The year 2015 saw South Korea’s first VR movie, Time Paradox VR, and Samsung Electronics is pushing VR products including Gear VR, a smartphone-compatible headset developed with Oculus, and Project Beyond, a 360-degree omniview camera for shooting 3D VR content.
CJ Entertainment’s Himalayas got a special VR showcase during the month of December, inviting moviegoers to watch the CG-heavy mountaineering epic with Gear VR in a ScreenX theater.
Busan Fights for Artistic Freedom
Since launching in 1996, the Busan International Film Festival has grown into Asia’s biggest and most prestigious festival — but the Korean event unexpectedly found itself at a crossroads ahead of its 20th anniversary edition in 2016.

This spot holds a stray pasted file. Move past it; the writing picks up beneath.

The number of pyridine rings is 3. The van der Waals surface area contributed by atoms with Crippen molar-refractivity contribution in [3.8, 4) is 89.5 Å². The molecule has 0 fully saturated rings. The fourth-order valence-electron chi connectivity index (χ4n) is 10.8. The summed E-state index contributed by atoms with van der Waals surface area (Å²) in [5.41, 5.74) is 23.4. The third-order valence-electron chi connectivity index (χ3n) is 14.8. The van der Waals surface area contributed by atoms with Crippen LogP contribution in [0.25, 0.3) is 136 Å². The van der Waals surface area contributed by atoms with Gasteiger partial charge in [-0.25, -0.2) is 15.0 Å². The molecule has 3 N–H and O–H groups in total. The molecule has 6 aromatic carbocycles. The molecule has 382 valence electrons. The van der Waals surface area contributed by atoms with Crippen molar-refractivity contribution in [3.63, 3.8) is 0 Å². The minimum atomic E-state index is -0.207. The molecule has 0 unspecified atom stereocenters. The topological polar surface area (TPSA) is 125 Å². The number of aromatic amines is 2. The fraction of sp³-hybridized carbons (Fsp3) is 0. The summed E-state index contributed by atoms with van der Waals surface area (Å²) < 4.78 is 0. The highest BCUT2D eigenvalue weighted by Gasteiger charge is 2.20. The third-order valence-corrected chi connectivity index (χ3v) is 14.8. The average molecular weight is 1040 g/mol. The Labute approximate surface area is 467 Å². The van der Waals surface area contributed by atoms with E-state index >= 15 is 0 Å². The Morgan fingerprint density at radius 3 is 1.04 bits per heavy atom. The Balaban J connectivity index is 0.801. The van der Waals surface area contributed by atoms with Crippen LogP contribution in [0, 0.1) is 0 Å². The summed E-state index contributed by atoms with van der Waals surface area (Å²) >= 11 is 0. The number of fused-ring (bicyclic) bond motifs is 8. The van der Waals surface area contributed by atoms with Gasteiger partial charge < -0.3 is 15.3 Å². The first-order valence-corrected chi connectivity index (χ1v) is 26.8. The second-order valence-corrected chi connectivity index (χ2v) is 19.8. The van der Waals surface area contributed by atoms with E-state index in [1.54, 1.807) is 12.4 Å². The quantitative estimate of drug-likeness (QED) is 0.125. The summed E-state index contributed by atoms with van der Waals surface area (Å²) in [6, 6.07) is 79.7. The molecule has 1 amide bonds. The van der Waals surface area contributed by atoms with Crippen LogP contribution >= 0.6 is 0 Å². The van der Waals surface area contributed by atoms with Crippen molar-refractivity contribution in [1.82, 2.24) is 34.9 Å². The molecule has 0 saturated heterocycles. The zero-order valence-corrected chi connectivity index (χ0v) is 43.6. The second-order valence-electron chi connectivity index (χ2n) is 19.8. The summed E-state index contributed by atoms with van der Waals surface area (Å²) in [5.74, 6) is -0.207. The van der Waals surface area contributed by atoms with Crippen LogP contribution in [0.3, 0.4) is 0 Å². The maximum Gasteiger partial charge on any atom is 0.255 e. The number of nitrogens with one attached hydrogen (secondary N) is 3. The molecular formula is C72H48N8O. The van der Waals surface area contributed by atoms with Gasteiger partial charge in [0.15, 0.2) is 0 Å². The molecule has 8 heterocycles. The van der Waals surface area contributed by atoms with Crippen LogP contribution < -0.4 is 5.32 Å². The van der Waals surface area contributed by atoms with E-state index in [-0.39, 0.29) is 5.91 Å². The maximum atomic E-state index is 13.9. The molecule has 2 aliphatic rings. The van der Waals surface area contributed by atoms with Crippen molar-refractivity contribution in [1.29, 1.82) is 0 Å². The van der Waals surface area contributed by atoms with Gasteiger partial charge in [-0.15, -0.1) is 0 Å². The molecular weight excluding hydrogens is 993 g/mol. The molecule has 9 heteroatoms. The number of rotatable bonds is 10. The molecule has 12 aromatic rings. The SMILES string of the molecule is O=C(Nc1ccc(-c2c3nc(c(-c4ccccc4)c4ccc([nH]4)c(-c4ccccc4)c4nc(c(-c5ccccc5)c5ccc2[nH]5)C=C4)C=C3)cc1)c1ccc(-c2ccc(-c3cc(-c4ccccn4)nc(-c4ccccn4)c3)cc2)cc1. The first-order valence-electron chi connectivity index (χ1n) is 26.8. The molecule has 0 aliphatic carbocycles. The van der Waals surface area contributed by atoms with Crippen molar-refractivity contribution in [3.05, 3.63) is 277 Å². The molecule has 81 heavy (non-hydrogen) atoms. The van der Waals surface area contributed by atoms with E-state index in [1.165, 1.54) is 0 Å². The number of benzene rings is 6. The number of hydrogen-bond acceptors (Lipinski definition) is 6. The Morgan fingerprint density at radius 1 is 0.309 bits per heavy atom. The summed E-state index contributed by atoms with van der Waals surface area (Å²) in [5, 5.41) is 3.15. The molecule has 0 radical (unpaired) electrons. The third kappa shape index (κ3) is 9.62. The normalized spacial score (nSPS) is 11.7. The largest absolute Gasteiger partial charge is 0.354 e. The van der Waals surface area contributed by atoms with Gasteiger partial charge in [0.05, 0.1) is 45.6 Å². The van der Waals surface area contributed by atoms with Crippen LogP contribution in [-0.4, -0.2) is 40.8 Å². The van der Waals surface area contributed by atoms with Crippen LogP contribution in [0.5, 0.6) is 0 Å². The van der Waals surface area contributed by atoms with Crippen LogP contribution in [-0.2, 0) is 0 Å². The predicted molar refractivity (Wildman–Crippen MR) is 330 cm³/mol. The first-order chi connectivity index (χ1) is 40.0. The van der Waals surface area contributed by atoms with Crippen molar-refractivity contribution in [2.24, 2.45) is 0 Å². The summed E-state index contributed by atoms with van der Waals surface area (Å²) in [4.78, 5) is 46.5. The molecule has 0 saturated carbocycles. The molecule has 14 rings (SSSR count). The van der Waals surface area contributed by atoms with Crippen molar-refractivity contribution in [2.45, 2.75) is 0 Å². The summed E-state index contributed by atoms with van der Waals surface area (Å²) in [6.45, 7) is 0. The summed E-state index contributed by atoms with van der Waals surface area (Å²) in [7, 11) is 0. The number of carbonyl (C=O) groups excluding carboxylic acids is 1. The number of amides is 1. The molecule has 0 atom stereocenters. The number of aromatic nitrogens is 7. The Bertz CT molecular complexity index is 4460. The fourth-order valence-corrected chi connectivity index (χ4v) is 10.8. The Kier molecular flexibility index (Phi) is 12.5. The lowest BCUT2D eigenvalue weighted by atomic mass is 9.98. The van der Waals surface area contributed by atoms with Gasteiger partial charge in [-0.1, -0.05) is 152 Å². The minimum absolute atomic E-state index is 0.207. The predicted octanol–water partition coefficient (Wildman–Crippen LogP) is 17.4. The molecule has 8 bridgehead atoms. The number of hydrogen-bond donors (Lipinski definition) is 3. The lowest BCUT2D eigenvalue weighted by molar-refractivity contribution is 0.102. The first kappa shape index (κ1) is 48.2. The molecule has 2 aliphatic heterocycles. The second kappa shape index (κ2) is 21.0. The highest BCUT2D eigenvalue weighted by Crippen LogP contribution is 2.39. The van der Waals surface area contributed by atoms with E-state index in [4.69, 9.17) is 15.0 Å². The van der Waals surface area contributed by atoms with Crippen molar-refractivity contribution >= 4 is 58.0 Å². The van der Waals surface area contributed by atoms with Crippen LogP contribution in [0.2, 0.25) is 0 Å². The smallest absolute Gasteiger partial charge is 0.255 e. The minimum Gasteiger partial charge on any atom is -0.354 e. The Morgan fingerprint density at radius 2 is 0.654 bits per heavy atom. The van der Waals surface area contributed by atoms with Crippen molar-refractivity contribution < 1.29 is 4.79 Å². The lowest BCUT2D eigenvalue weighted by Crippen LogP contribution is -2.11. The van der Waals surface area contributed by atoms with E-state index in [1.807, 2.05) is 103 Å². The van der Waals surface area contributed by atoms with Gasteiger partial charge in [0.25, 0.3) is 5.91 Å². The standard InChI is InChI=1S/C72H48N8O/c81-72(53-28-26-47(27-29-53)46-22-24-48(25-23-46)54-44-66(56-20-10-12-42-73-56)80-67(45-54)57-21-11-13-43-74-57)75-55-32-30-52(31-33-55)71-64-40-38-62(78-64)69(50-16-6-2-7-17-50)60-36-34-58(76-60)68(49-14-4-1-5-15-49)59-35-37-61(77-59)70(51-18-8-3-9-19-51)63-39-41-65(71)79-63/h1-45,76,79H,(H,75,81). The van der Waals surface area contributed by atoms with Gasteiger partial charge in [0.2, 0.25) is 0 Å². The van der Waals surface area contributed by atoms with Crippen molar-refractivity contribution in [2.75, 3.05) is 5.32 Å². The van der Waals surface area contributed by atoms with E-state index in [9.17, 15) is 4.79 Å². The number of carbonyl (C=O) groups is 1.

Its artistic freedom became the subject of heated debate as local authorities questioned the 2014 screening of a controversial documentary film, The Truth Shall Not Sink With Sewol. Shortly thereafter, the state-supported Korean Film Council virtually halved its annual funding for Busan to roughly $730,720. Cannes Film Festival chief Thierry Fremaux, Venice’s Alberto Barbera and renowned filmmakers including Apichatpong Weerasethakul sent strongly worded statements of support for BIFF amid its censorship struggles.
In spite of the worries, the 20th edition of BIFF in October closed with record attendance for both the festival and the Busan Asian Film Market. Fest organizers also welcomed Korea’s iconic veteran actress Kang Soo-yeon as its co-director.
The festival, however, has yet to smooth things out with Busan city. The metropolitan government asked prosecutors on Dec. 11 to investigate sponsorship funds.